When I was first starting out, I sold wedding dresses on Etsy, including one to a woman getting married in a small Italian town outside Milan.  I shipped the dress directly to the wedding location (via USPS!) and it got lost somewhere in the Italian postal system.  Rigid with panic, I went down to my local postal branch and explained the emergency to the worker behind the counter.  Incredibly, he told me this: “Tell her to get a male relative to go to the central post office in Milan with a bottle of wine and explain the problem.”  I relayed this dubious advice to my bride and IT WORKED.  The dress was found and all was well. 

What can’t you arrive at a wedding without having in your bag?

I’m rarely at the actual wedding, but stain remover, needle and thread, travel steamer and garment tape always come with me to shoots and events. 

Any standard industry things that you wish would go away?

I’ve been waging a campaign against ‘the white dress’ for a while now.  I don’t hate it, but it has a kind of tyranny in this industry that deserves to be questioned.  I’ve had dozens of clients express elation and relief that when they discovered my work they realized they didn’t ‘have to’ wear white.  I’m pro-inclusivity for weddings — everyone deserves to express love and celebration in ways that feel real to them.  And if that means a red dress, then let’s do it!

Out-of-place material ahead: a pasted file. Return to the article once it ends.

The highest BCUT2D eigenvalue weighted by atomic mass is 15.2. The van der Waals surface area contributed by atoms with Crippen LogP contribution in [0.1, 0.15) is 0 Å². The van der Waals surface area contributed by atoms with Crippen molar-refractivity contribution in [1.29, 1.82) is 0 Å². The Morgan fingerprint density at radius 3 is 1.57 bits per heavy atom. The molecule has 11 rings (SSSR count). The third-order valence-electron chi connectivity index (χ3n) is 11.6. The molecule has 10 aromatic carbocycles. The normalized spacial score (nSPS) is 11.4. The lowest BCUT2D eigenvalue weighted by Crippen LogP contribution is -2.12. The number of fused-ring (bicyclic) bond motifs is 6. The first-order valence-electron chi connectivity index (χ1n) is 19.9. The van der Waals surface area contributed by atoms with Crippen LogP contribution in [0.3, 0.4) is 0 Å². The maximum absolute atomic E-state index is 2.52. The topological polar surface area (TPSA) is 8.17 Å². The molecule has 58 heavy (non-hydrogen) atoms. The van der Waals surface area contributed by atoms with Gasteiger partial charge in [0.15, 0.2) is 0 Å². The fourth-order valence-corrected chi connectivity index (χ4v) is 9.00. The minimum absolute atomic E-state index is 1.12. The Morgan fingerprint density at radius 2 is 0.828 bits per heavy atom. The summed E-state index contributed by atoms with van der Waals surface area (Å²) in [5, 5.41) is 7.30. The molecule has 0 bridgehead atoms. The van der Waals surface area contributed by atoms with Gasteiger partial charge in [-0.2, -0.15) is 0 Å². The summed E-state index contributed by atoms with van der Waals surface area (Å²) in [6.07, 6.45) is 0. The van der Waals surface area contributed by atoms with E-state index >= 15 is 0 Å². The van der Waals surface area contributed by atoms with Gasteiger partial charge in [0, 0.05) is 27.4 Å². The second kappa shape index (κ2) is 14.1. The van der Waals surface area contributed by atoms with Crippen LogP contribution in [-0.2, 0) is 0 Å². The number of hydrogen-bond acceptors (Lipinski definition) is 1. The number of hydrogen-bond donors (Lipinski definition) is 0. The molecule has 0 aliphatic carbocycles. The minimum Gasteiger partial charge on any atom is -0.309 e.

What’s the most important thing you would like current or potential couples to know about you?

I put many, many hours into each dress I create.  In addition to materials and my expertise, my time and attention is what you’re really paying for.  It’s a totally different experience than buying a ready-made dress from a big company, which is mass produced in a factory overseas.  You get to enjoy the experience of communicating directly with the designer and customizing the dress to your specific preferences.  If there were ever a time to have a garment made specially for you, a wedding is that time.

Without naming names, are there any upcoming weddings that you are really excited about?

I have a couple of weddings this season that involve surprise costume changes. I think the ‘second look’ trend is cool.  It gives the bride a chance to cut loose a bit as the night wears on.  There are some pretty splashy fabrics on the cutting table at the moment — maybe even some feathers!

Anything else you want to share?

I advise anyone planning a wedding to HAVE FUN and downplay pleasing others.  Couples can get ambushed by the opinions of friends and family regarding wedding details and there can be a lot of pressure to meet their expectations.  Be your partner’s best ally and make the celebration you two want.  That atmosphere of solidarity is a great way to start a marriage!

One other thing I’d like to share is that I design a line of caftans under the label Caftan Summer.  They’re in every way the polar opposite of wedding dresses — breezy, easy, wildly patterned and non-fitted.  It’s a way for me to play as a designer and be creative with shapes and fabrics I don’t usually get to use.  I sell them on my website and at Caftansummer.com.

What’s your preferred way and info to be reached?

elizabethdye.com, @elizabethdyeinfo@elizabethdye.com